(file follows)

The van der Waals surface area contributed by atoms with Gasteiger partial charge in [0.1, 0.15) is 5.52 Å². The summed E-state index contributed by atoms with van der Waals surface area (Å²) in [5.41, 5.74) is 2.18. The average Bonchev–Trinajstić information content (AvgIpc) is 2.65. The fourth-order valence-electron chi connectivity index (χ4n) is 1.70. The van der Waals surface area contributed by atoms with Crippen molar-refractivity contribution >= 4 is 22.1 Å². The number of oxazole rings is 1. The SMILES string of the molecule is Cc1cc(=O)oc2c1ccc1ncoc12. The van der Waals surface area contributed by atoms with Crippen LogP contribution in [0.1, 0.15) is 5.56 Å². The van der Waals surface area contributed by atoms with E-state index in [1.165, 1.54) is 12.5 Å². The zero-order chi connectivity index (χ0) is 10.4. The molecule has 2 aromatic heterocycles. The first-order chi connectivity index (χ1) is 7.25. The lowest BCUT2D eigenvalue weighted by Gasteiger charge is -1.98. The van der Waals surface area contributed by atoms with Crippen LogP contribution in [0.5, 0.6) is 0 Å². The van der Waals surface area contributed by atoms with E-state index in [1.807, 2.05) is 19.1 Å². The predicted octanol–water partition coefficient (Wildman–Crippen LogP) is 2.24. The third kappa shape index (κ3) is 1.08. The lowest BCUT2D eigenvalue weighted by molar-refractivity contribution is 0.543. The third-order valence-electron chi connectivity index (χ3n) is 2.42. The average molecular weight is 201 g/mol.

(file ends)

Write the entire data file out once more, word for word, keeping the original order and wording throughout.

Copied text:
The van der Waals surface area contributed by atoms with Gasteiger partial charge in [0.1, 0.15) is 5.52 Å². The summed E-state index contributed by atoms with van der Waals surface area (Å²) in [5.41, 5.74) is 2.18. The average Bonchev–Trinajstić information content (AvgIpc) is 2.65. The fourth-order valence-electron chi connectivity index (χ4n) is 1.70. The van der Waals surface area contributed by atoms with Crippen molar-refractivity contribution >= 4 is 22.1 Å². The number of oxazole rings is 1. The SMILES string of the molecule is Cc1cc(=O)oc2c1ccc1ncoc12. The van der Waals surface area contributed by atoms with Crippen LogP contribution in [0.1, 0.15) is 5.56 Å². The van der Waals surface area contributed by atoms with E-state index in [1.165, 1.54) is 12.5 Å². The zero-order chi connectivity index (χ0) is 10.4. The molecule has 2 aromatic heterocycles. The first-order chi connectivity index (χ1) is 7.25. The lowest BCUT2D eigenvalue weighted by Gasteiger charge is -1.98. The van der Waals surface area contributed by atoms with Crippen LogP contribution in [0.5, 0.6) is 0 Å². The van der Waals surface area contributed by atoms with E-state index in [1.807, 2.05) is 19.1 Å². The predicted octanol–water partition coefficient (Wildman–Crippen LogP) is 2.24. The third kappa shape index (κ3) is 1.08. The lowest BCUT2D eigenvalue weighted by molar-refractivity contribution is 0.543. The third-order valence-electron chi connectivity index (χ3n) is 2.42. The average molecular weight is 201 g/mol.